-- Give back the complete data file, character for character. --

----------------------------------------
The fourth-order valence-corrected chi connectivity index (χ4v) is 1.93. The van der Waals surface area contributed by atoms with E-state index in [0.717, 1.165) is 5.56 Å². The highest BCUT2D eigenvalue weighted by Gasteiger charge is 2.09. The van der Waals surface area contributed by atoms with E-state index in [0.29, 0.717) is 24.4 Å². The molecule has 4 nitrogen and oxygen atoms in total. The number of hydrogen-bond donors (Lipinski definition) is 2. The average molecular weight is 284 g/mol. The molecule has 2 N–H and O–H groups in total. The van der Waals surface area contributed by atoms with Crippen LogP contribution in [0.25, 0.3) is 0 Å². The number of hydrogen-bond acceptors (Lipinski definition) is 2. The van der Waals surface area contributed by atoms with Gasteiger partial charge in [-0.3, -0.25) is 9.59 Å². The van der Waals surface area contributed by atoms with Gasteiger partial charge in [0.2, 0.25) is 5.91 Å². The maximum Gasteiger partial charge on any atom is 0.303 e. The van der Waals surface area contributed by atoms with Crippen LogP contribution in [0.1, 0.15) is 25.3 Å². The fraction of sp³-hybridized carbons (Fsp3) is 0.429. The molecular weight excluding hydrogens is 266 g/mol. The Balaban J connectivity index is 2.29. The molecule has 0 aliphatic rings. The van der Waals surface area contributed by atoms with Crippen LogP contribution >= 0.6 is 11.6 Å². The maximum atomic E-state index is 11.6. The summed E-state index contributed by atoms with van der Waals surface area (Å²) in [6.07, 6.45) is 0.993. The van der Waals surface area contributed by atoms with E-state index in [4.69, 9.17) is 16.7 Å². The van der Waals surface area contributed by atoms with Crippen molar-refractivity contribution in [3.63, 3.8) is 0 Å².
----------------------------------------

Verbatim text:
The fourth-order valence-corrected chi connectivity index (χ4v) is 1.93. The van der Waals surface area contributed by atoms with E-state index in [0.717, 1.165) is 5.56 Å². The highest BCUT2D eigenvalue weighted by Gasteiger charge is 2.09. The van der Waals surface area contributed by atoms with E-state index in [0.29, 0.717) is 24.4 Å². The molecule has 4 nitrogen and oxygen atoms in total. The number of hydrogen-bond donors (Lipinski definition) is 2. The average molecular weight is 284 g/mol. The molecule has 2 N–H and O–H groups in total. The van der Waals surface area contributed by atoms with Crippen LogP contribution in [0.25, 0.3) is 0 Å². The number of hydrogen-bond acceptors (Lipinski definition) is 2. The van der Waals surface area contributed by atoms with Gasteiger partial charge in [-0.3, -0.25) is 9.59 Å². The van der Waals surface area contributed by atoms with Gasteiger partial charge in [0.2, 0.25) is 5.91 Å². The maximum Gasteiger partial charge on any atom is 0.303 e. The van der Waals surface area contributed by atoms with Crippen LogP contribution in [0.1, 0.15) is 25.3 Å². The fraction of sp³-hybridized carbons (Fsp3) is 0.429. The molecular weight excluding hydrogens is 266 g/mol. The Balaban J connectivity index is 2.29. The molecule has 0 aliphatic rings. The van der Waals surface area contributed by atoms with Crippen LogP contribution >= 0.6 is 11.6 Å². The maximum atomic E-state index is 11.6. The summed E-state index contributed by atoms with van der Waals surface area (Å²) in [6.07, 6.45) is 0.993. The van der Waals surface area contributed by atoms with E-state index in [4.69, 9.17) is 16.7 Å². The van der Waals surface area contributed by atoms with Crippen molar-refractivity contribution in [3.63, 3.8) is 0 Å².